17 May 2018

Explaining the %WINDIR%\Installer Folder

While recently writing an MSI uninstaller script, I needed to be able to associate the GUID with the applications name. In the process, I was finally able to associate the MSI files inside the Installer folder with the application.

You may wonder why you want to know this. Most of this is probably just for general knowledge, but there are a couple of instances I can think of on why you might want to know. For one, I used it as described above. You may also want to know this if you are checking to see if the MSI is available to do an uninstall or a repair.

The MSI and MSP files inside the %WINDIR%\Installer folder are associated with the installed application or update in the following registry location:

HKEY_LOCAL_MACHINE\SOFTWARE\Microsoft\Windows\CurrentVersion\Installer\UserData\S-1-5-18\Products\<Unique Identitier>\InstallProperties

The screenshot below shows an example of the unique MSI filename in the %Windir%\Installer directory associated with the installed application. The association is made under the LocalPackage.


  1. One of the things to remember about the localpackage is that it is not just the a copy of the msi that ran on install. It's actually the merge of the msi and the applied transform (s) logic. This is how on repair your installation remembers the application language and other properties supplied by your administrator or ESD solution. Examining size of the locally cached msi will show you they are substantially smaller then the original msi. The files are referenced when needed for repair or reconfiguration from the full msi referenced in the installsource regvalue. Lost the source connection? Just find the original msi, update the regkey and you are back in business for repair.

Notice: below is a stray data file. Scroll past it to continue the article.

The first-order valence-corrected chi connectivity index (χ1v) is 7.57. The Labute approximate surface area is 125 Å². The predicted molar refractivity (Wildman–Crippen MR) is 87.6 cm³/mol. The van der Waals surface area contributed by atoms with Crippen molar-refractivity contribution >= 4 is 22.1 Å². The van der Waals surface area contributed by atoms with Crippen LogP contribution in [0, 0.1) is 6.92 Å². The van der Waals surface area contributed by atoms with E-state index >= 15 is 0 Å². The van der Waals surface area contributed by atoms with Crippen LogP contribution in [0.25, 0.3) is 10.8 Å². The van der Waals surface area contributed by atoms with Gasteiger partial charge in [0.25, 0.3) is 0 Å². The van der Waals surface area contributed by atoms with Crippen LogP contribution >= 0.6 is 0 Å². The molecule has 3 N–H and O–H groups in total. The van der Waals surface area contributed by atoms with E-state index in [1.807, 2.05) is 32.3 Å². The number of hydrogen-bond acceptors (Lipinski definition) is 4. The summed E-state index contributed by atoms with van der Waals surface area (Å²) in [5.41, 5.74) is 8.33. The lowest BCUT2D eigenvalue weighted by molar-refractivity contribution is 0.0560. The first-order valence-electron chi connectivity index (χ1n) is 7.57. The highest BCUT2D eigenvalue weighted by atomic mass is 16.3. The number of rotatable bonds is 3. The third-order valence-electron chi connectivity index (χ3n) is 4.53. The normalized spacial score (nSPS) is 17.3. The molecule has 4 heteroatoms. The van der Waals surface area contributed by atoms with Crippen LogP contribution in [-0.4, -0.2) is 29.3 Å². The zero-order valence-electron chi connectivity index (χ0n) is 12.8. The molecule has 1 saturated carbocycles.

2. O and another tip, on the %windir%\installer folder add the column "Subject" to "Name", "Date Modified", "Type" and "Size" that are already shown by default. The Subject column will tell you what each weird msi name actually is without going through registry manually.

  3. This is not true that it is a merge, at least with Win 7 and later. I know this because Win7 started caching the original full MSI without stripping out the *.cab files so it could preserve the signature on the package and during maintenance operations show a valid publisher signature. IIRC before then, transforms were also cached and the log would show the transforms loading from the cached location.